From the Carolinas Aviation Museum
THE CAM News. A Changing Newsletter for a museum on the move!
Letter from the Director
Like most of you, I am happy to see the end of what seemed like a long, cold winter. The arrival of spring is a welcome sign of longer, warmer days and a sense of new beginnings.
This past month I had the opportunity of attending the Mutual Concerns of Air and Space Museums Conference in Washington, DC. This annual conference brings together Air and Space Museum professionals from around the US and Canada to share ideas and to learn about new and innovative ways aviation museums can better serve their communities. It includes three days of panel discussions offering practical and in depth information to help grow your organization. The conference covers topics such as fund-raising, preparing the next generation of museum staff, planning and executing unique educational activities, archiving collections and exhibiting.
A prominent focus this year was how to effectively fund raise. Over the past decade, in this tough economic climate, museums have had to change their methods of raising money. Sponsorships are more difficult to obtain and you have to prove your worth to your community. We are planning several fund raising projects and we will continue to show current and future sponsors that we are a valuable asset to this community.
Special attention was also given to new marketing styles using social media. In this ever growing technological age, it is important that we are interacting more with our audience online. Look for the museum to continue upgrading and utilizing our website and Facebook page. If you haven't already "Liked" us on Facebook, be sure to do so today! https://www.facebook.com/ft1549
Thank you for your continued support as we look forward to a great summer!
Up From the Ashes
Who was the only enlisted member of the Marine Corps Aviation to receive the Medal of Honor during the Vietnam War?
This is one of the questions on our museum Scavenger Hunt. The exhibit leads visitors to the correct answer (Private First Class Mike Clausen) and to the helicopter that was used in the event ...the CH-46 Sea Knight.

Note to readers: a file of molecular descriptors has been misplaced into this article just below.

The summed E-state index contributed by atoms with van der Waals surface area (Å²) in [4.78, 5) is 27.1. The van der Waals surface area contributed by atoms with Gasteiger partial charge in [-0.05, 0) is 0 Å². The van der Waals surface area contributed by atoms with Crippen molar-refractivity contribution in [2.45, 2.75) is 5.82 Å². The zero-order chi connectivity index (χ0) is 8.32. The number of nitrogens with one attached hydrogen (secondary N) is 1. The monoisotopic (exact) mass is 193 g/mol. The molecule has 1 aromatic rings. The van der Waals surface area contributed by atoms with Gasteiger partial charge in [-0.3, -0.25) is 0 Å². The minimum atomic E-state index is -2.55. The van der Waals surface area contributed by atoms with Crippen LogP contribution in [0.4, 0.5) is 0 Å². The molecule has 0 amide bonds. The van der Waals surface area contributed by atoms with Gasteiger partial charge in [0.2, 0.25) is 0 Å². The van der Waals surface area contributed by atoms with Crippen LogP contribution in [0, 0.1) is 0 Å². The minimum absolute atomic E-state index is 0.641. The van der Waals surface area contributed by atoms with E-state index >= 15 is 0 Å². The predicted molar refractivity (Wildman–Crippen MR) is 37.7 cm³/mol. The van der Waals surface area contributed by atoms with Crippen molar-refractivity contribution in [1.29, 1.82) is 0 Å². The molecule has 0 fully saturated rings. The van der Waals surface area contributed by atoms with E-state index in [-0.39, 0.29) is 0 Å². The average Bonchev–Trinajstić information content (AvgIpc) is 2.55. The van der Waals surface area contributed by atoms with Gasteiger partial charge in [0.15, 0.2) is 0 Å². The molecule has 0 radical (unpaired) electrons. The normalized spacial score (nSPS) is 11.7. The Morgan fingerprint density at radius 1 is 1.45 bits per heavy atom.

The Sea Knight has carried many troops in and out of battle areas behind enemy lines in wars from Vietnam through the the war in Iraq. During its last mission in Iraq, our CH-46 was flying as a backup helicopter on a VIP mission when it landed hard, damaging it. It was loaded onto a truck and on its way out of Iraq for repairs when the driver misjudged clearance under a bridge and made a dramatic transformation in the rear of the aircraft.
At this point, it was decided that the aircraft would soon be retired anyway, it was not worth repairing it. Before scrapping it, someone researched its history and recognized that it was involved in the Medal of Honor event - It was sent to CAM for restoration.
Over the next two years, CAM volunteers together with several Marine volunteers restored the aircraft. It never flew again after it left Iraq.
Visitors often ask if a museum military aircraft ever saw action. We can say with assurance that the Sea Knight did and we are proud to have it on display here at the museum!
By the way, did you ever wonder how the front and back rotor blades move without hitting? The rotors fold to take up less room on carrier decks while parked, but when flying they are synchronized so that the blades in the back move between the front blades in the front.
Click here to see more restoration images
.Click here to see a tribute to Mike Clausen
|Windows to the Past
by Floyd Wilson, Museum Founder
CHAC members and guests were entertained at the May 2, 1994 general meeting by Sherman Morgan, author of Old Planes, Young Men and Red Wooden Shoes, a witty narrative of his Air National Guard unit and its deployment to Europe. In addition to the above, he had also written:
· The Aviation Humor of 1987
· Classic Aviation Humor, Book I
· Classic Aviation Humor, Book II
· Classic Aviation Humor, Book III
Read more here.
Back to the top
|The Early Years of Aviation
From the CAM Library
. More literature from the early years of aviation. Zoom in on your computer for some of the fine print.
Can you identify this aircraft? The answer will be in next months newsletter.
April's aircraft was an -
It was Designed and built for the Navy by the Aeromarine Plane and Motor Company and used extensively as a trainer. Its slow speed control and landing characteristics made the Aeromarine 39B an excellent plane for the first carrier landing trials.
Be sure to check out our website at:
Museum Operations Manager
Education and Exhibits Director
Gift Shop Manager
Billy Bowman Rockwell, NC
V. Allen Campbell Florence, SC
Keith Hunter Rutherfordton, NC
Karen Hill Clemmons, NC
Correction in last month's issue of CAM News. John Mebane, recipient of the Michael Clausen Award
was an F4 Phantom pilot on the Franklin D. Roosevelt aircraft carrier in the Mediterranean. He was listed as having flown in Vietnam.